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Journal Sentinel: Milwaukee Bucks To Announce Arena Plans On Wednesday

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Well, it certainly looks shiny.

In case you were wondering, that's the Panther Arena on the far left side.
In case you were wondering, that's the Panther Arena on the far left side.
Milwaukee Journal Sentinel

Don Walker of the Milwaukee Journal Sentinel reported on Tuesday night that the Milwaukee Bucks will be announcing their arena plans at a Wednesday morning press conference at the BMO Harris Bradley Center.  The JS acquired an artist's rendering of the arena and the development around it, which you can see at the top of the page.

Also included in the Journal Sentinel's article on the development was this graphic to give you a more overhead image of what's happening:

Overhead View Of Arena Development via JS

I'll let Walker's words explain what the plan for the development around the arena is:

The development would include a 700,000-square-foot, 17,000-seat arena; a 60,000-square-foot public plaza, anticipated as a sort of live entertainment space on what is largely a city-owned parking ramp at the corner of N. 4th St. and W. Highland Ave.; and arena parking across the street in the Park East area. Total amount of space just for that portion of the development: 1 million square feet.

Another surprise, sources familiar with the Bucks' plans said, is the Bucks' intention to build a state-of-the-art practice facility as soon as possible on Park East land just east of The Brewery development.

...

Lastly, the Bucks' plans, still in the conceptual and preliminary phase, call for the demolition of the BMO Harris Bradley Center, first opened in 1988 and now the second-oldest nonrenovated arena in the National Basketball Association.

The land now occupied by the BMO Harris Bradley Center could become some combination of a new hotel and additional commercial or office space.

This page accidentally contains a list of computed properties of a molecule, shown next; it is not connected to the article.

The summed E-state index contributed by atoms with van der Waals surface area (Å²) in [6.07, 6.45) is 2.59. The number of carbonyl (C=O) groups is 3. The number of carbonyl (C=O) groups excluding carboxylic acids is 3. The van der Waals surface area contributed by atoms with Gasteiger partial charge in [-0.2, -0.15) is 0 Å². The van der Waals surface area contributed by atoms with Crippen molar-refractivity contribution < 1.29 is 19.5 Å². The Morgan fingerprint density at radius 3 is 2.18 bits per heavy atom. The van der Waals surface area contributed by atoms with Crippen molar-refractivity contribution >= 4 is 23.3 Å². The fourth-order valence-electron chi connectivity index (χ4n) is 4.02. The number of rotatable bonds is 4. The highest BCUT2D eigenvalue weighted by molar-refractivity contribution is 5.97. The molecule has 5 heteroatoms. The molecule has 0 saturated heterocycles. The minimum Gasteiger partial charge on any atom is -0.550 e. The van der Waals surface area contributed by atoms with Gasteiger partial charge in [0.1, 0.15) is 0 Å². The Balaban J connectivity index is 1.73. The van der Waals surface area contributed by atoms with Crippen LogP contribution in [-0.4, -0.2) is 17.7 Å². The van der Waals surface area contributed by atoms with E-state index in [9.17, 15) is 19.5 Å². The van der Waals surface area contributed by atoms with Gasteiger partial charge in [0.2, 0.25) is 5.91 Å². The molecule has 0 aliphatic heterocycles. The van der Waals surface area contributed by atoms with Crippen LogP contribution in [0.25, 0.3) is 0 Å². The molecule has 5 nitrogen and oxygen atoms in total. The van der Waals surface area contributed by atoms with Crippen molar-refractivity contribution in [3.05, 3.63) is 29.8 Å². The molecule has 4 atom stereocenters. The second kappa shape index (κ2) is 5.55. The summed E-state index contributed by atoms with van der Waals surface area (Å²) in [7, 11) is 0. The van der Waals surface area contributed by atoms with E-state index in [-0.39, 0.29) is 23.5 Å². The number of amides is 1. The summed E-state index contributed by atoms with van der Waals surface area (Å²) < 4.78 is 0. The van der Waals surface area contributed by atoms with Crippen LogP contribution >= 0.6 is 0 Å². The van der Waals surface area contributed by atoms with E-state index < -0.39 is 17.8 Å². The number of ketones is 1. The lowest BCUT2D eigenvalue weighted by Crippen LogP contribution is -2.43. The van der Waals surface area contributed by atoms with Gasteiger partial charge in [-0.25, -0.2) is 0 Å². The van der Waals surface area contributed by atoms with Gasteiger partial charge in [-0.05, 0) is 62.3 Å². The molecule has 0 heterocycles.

The arena is expected to cost $500 million, $250 million of which has already been promised by former Milwaukee Bucks owner Herb Kohl and current Bucks owners Wes Edens and Marc Lasry.  Milwaukee mayor Tom Barrett outlined a plan last week that would involve the city committing another $25 million to the project.  As for the remaining $225 million of expected cost, that remains up in the air.  According to Walker, Barrett, Edens, and Lasry continue to support a $220 million proposal from Governor Scott Walker that would use income tax from NBA players over several years to pay for the bonds needed to build the arena.  However, that plan has been met with objection from Republican party leaders in both the Wisconsin State Senate and State Assembly, although it's unclear why they're not standing behind the Republican governor on this issue.

Of course, this is all of major interest to Marquette fans, as President Michael Lovell has said that he would want Marquette men's basketball to continue to play in whatever arena the Bucks are playing in.  There is, of course, a time frame on all of this, as NBA Commissioner Adam Silver also wants the Bucks in a new building by 2017.

I don't know if things will be more or less clear after the press conference on Wednesday, but be sure to keep your eyes and ears open for further developments.